The experience of trauma takes away choice and control. The trauma-informed healing environment maximizes opportunities for choice and control. Healing happens in the context of relationships between families, youth, and providers built on mutual trust, respect, and empowerment. Providers and families that team together in a partnership are more successful in meeting common goals.
In defining a trauma-informed approach to services, the Substance Abuse and Mental Health Services Administration (SAMHSA) has set forth principles that reflect a growing appreciation of partnerships and the power shared within them.
|SAMHSA’s Key Principles of a Trauma-Informed Approach||Partnership in Practice|
|Safety: Throughout the organization, staff members and the people they serve feel physically and psychologically safe; the physical setting is safe, and interpersonal interactions promote a sense of safety.||There is a difference between being physically safe and feeling psychologically safe, and both are important. Simply asking about a family member’s sense of safety in the service setting is a great first step toward building a relationship focused on healing and good partnership.|
|Trustworthiness and transparency: Organizational operations and decisions are conducted with transparency, with the goal of building and maintaining trust among staff, family members, and others in the organization.||Trustworthiness and transparency aren’t always easy – they require honesty, lots of time devoted to communication, and acknowledgement of accountability by families and providers alike.|
|Collaboration and mutuality: There is partnering and leveling of power differences between staff and clients and among organizational staff, from direct care staff to administrators; there is recognition that healing happens in relationships and in the meaningful sharing of power and decision-making.||Working together with mutual respect requires commitment, especially when differences of opinion arise. The commitment is worth the effort. It makes it easier for families, staff members, and management to meet shared goals and offset power differences.|
|Empowerment, voice, and choice: Throughout the organization and among the clients served, individual’s strengths are recognized, built on, and validated, and new skills are developed as necessary. The organization aims to strengthen the experience of choice for staff, clients, and family members.; and to recognize that every person’s experience is unique and requires an individualized approach.||Empowerment does not happen by chance, but by choice. Sharing power in a partnership is integral to trauma-informed services; the shared-power relationship focuses on learning rather than compliance, and it supports lasting change. Learning to “speak one’s truth” is an important part of the relationship regardless of one’s “role.”|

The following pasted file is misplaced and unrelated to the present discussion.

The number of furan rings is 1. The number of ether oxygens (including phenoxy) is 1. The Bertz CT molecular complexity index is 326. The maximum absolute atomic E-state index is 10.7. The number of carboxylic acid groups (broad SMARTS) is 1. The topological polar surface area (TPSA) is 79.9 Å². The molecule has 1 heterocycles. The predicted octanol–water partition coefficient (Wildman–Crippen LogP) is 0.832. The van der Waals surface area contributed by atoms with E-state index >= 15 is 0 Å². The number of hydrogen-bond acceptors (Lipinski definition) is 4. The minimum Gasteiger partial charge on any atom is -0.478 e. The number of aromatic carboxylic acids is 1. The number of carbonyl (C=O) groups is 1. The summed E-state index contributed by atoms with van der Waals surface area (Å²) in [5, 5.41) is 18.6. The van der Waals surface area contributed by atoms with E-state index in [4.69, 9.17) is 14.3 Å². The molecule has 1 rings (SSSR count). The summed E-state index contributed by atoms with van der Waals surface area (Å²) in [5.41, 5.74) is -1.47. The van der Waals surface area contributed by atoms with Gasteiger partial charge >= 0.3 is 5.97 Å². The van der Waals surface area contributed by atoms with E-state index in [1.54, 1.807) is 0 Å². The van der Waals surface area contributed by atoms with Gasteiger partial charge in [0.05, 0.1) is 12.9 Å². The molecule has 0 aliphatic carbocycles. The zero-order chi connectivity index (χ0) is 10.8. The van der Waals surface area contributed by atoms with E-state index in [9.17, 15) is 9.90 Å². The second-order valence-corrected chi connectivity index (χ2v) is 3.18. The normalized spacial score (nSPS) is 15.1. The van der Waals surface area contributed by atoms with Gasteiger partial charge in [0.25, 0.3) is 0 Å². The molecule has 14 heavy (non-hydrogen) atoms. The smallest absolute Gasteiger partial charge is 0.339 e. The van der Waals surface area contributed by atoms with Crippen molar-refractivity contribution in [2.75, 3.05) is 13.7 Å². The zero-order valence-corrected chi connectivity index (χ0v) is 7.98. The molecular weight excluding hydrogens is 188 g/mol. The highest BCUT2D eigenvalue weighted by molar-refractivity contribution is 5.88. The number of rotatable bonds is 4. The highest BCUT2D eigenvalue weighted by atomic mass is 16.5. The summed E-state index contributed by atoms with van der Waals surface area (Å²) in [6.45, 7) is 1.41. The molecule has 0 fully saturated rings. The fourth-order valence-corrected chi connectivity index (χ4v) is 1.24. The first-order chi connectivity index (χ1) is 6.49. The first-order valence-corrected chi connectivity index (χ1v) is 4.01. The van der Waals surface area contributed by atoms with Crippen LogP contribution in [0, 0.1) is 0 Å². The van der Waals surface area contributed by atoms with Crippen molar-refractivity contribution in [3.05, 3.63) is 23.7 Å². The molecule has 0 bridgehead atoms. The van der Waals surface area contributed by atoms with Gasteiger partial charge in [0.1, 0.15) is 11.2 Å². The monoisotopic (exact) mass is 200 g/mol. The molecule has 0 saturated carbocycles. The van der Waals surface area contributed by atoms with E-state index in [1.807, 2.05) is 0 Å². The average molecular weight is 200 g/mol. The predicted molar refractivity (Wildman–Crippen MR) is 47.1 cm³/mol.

|Peer support and mutual self-help: These are integral to the organizational and service delivery approach and are understood as a key vehicle for building trust, establishing safety, and enabling empowerment.||Peer support is about valuing lived expertise; it should be available and nurtured by the provider or agency.|
|Cultural, historical, and gender issues: The organization actively moves past cultural stereotypes and biases (e.g., those based on race, ethnicity, sexual orientation, age, geography, etc.); offers gender responsive services; leverages the healing value of traditional cultural connections; and recognizes and addresses historical trauma.||Services that are a good cultural “fit” encourage better engagement than services that are being imposed from an outside culture.|
By sharing their own experiences with trauma and healing, family members and youth can help motivate, inspire, and create new opportunities to educate others. Sharing stories can also help build supportive, trusting partnerships. Strategic sharing is the practice of telling a personal story in a way that promotes healthy and positive change. Training in strategic sharing is also a key part of advocacy. The members of the NCTSN Partnering with Youth and Family Committee recognize the importance of providing support to family partners and youth who are interested in sharing their stories.
Sharing stories can be a powerful means of communicating with an audience. While the pivotal events of a story may not change from audience to audience, the way the story is told will be unique each time. A story does not have to be long, just carefully thought out to achieve a meaningful goal. To this end, storytellers should know why they are sharing with each specific audience, and what parts of their stories they feel comfortable and safe in sharing.